Warp drive technology is the fictional innovation that allows the starships of Star Trek to travel faster than the speed of light. Without warp drive, the average episode of Star Trek would be pretty boring. No warp drive means that it takes much longer for a spaceship to travel long distances, which would mean the average season of Star Trek would have to focus on the insane travel times to reach far-away planets like Ni’Var or Qo’noS. But how does a warp drive actually work, in theory? Here’s what you need to know about this fictional technology.
How Does the Warp Drive Technology Work on ‘Star Trek’?
The warp drive on a starship in the Star Trek universe literally warps the space around it in order to travel faster than the speed of light. The warp core (usually depicted as a tall cylinder of flashing lights in Engineering) powers the warp drive.
The warp drive is what creates a subspace bubble that wraps around the entire ship. Once that bubble is created, the ship is able to travel faster than light, because the subspace bubble has warped not only space, but also time itself. Without warp drive, the long journeys between star systems would take decades or generations, rather than the much shorter times we see in Star Trek. In the series, warp drive is generally used to travel long distances, while the ship uses only its “impulse power” for shorter treks.
The “gas” that fuels a warp core is technically two fuels, carefully balanced against each other. The warp drive allows the ship to travel faster or slower based on the ratio of matter and anti-matter within the warp core chamber. The reaction is regulated or modulated through a dilithium crystal “converter assembly”, one of which was seen on screen in the TOS episode Elaan of Troyius.
There Are Other Types of Faster-Than-Light Travel on ‘Star Trek’
While warp drive technology is the primary means of starship travel in the fictional universe of Star Trek, other types of faster-than-light travel have been shown in Star Trek media over the years. Perhaps the most recent and obvious example is the “spore drive”, the warp drive alternative used by the titular starship on Discovery. That technology allows Discovery to travel across the “mycelial network” of space in an instant. While the concept of a mycelial network is grounded in real science, the technology to use such networks for interstellar travel does not exist in real life. However, according to Forbes, future scientific discoveries could make a spore drive more feasible.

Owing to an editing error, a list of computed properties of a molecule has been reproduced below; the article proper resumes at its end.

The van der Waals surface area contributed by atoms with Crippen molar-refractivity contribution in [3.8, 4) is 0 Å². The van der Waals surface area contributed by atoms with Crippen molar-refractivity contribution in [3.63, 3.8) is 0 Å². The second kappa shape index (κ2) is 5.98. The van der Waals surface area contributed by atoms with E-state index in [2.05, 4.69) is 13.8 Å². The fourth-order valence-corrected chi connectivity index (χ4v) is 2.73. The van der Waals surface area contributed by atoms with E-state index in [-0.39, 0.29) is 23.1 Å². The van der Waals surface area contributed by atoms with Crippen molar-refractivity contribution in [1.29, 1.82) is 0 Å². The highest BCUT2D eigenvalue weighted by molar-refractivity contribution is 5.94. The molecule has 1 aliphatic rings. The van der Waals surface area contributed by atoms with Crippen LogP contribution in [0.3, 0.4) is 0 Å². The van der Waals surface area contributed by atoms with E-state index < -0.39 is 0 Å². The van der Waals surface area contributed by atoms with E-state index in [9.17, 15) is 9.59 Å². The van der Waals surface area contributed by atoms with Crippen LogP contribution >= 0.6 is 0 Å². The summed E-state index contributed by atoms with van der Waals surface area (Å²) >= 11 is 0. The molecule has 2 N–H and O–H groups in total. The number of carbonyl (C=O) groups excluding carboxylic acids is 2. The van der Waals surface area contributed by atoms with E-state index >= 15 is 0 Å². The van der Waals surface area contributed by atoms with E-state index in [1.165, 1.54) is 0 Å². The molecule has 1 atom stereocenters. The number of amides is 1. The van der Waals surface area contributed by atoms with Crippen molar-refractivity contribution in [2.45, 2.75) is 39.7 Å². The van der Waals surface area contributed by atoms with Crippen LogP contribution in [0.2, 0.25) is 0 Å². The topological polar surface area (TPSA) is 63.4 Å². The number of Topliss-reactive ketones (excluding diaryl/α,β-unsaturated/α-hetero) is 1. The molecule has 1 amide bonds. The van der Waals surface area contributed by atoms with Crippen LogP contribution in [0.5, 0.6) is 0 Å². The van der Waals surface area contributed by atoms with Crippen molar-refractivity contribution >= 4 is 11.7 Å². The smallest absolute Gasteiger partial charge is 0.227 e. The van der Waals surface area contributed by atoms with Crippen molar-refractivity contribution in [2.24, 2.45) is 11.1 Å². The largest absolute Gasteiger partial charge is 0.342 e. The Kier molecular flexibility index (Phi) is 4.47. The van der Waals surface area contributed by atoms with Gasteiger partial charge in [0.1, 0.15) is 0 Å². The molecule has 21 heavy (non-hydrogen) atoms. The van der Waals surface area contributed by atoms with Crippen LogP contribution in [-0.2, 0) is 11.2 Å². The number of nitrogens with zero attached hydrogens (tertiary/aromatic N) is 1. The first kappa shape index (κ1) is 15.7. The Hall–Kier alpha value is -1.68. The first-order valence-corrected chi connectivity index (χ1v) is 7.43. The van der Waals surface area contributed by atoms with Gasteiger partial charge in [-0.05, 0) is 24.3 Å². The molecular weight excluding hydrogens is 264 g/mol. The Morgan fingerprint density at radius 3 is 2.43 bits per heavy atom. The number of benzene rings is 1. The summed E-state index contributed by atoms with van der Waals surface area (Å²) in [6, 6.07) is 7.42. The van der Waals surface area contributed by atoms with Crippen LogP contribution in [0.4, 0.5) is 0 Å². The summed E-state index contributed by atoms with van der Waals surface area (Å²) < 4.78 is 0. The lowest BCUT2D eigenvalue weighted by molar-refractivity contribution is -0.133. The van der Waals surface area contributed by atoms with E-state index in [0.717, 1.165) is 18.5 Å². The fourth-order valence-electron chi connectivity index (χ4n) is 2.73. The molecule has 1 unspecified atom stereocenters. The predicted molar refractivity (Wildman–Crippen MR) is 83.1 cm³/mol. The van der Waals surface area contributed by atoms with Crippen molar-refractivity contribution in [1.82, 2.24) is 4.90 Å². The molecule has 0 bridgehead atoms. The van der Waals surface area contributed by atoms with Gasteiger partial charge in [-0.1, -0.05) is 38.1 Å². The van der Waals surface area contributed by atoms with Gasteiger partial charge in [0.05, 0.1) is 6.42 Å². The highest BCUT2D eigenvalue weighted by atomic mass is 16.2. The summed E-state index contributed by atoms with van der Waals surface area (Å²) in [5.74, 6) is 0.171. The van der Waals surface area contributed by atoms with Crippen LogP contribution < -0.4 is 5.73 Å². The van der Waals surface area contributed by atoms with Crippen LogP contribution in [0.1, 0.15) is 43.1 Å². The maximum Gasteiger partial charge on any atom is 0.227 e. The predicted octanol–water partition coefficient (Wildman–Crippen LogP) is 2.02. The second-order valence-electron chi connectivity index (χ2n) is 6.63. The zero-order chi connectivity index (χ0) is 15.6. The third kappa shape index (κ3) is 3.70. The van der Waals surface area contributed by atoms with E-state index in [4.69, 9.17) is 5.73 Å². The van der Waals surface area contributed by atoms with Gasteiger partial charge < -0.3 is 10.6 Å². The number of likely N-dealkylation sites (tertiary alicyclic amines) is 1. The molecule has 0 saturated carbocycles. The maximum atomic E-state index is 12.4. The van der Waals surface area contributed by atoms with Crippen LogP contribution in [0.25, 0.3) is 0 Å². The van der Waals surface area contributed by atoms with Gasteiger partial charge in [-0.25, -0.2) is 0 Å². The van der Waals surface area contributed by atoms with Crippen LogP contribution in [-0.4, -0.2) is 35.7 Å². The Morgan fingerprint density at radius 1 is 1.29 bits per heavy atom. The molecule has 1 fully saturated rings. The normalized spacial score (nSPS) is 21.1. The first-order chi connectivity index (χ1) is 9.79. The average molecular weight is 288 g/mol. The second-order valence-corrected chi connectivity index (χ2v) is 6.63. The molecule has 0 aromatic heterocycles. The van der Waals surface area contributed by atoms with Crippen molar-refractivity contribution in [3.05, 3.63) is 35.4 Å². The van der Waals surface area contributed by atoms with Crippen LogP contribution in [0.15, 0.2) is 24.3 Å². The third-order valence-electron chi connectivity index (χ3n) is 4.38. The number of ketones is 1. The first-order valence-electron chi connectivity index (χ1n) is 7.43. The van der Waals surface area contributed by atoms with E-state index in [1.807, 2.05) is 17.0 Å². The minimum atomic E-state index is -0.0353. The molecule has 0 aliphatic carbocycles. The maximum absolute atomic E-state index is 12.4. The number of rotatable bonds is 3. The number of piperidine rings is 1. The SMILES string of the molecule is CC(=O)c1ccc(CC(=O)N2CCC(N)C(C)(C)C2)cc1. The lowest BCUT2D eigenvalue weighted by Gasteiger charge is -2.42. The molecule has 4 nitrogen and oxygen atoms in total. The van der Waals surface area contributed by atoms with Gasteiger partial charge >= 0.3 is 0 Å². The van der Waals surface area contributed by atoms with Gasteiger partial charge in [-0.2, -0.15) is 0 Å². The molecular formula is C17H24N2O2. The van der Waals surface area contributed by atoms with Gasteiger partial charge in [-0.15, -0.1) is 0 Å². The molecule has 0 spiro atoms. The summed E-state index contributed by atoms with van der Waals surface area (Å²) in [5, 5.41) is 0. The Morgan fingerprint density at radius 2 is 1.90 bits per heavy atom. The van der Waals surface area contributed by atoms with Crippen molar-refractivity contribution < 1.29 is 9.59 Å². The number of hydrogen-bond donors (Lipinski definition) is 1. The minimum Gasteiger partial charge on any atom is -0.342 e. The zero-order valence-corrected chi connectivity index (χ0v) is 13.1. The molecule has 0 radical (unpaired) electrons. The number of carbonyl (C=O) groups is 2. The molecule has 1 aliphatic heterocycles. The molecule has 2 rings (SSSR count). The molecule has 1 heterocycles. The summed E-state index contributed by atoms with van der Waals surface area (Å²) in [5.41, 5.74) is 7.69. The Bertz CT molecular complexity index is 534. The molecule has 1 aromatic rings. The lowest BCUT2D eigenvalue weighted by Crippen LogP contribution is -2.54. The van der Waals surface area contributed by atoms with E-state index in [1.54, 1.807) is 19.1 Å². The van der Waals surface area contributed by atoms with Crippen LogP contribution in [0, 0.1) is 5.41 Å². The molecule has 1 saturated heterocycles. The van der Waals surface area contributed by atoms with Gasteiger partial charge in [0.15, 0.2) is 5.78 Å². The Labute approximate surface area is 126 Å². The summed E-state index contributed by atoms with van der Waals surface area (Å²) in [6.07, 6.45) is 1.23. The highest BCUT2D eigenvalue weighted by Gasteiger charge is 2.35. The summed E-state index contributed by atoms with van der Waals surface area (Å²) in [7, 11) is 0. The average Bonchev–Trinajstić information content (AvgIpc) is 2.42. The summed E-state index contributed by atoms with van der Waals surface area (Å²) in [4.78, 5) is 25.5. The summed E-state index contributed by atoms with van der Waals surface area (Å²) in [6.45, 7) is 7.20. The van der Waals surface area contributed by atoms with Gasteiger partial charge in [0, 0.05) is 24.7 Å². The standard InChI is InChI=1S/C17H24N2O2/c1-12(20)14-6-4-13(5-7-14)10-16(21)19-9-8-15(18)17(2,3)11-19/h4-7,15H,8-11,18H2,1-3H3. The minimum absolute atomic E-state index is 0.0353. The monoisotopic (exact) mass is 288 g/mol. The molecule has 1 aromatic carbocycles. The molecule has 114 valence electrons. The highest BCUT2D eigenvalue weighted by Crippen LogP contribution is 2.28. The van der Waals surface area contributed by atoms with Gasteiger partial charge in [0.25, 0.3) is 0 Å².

Another type of starship propulsion tech that has been featured on Star Trek is the “temporal warp core”. This technology hasn’t gotten as much screen time over the years as “traditional” warp cores, but it is referenced as the drive used by the USS Relativity, a time-traveling starship, in the Voyager episode Future’s End, Part II. It is believed that timeships like the Relativity and the Aeon create temporal rifts with their temporal cores, allowing them to travel to different points in time.
A more “ancient” form of interstellar transit that has been featured on Star Trek are the Bajoran lightships, a unique method of travel featured in the DS9 episode Explorers. In-universe, the Bajorans used this technology as early as Earth’s 16th Century. While these ships didn’t have contained warp cores, they were still capable of warp-speed travel. This was achieved by sailing through tachyon eddies in space. A tachyon is a theoretical particle in physics, believed to be capable of traveling faster than the speed of light itself.
Have Scientists Tried to Make a Warp Drive in Real Life?
Is it possible to create a warp drive in real life? It depends on who you ask, but the answer appears to be: “not yet”. According to Space.com, Mexican physicist Miguel Alcubierre came up with a theory about how warp drive could work in real life, but the energy required for his model is simply too great.
But energy demands aren’t enough to stop some people from continuing to dream about FTL space travel. According to Business Insider, the US Military commissioned studies on the feasibility of warp travel. In their article on the study, BI spoke to theoretical physicist Sean Carroll. “This is not something that’s going to connect with engineering anytime soon, probably anytime ever,” Carroll told reporters, in response to questions about the real feasibility of creating a warp drive.
If warp drives were ever invented in real life, it might be hard not to take some design cues from the fictional world of Star Trek. In fact, longtime Trek designer Michael Okuda once partnered with NASA to design a more “realistic” Enterprise. For longtime fans of Star Trek, hope still remains that, one day, the show’s vision of a peaceful future among the stars could become reality, even if it doesn’t happen in our lifetime.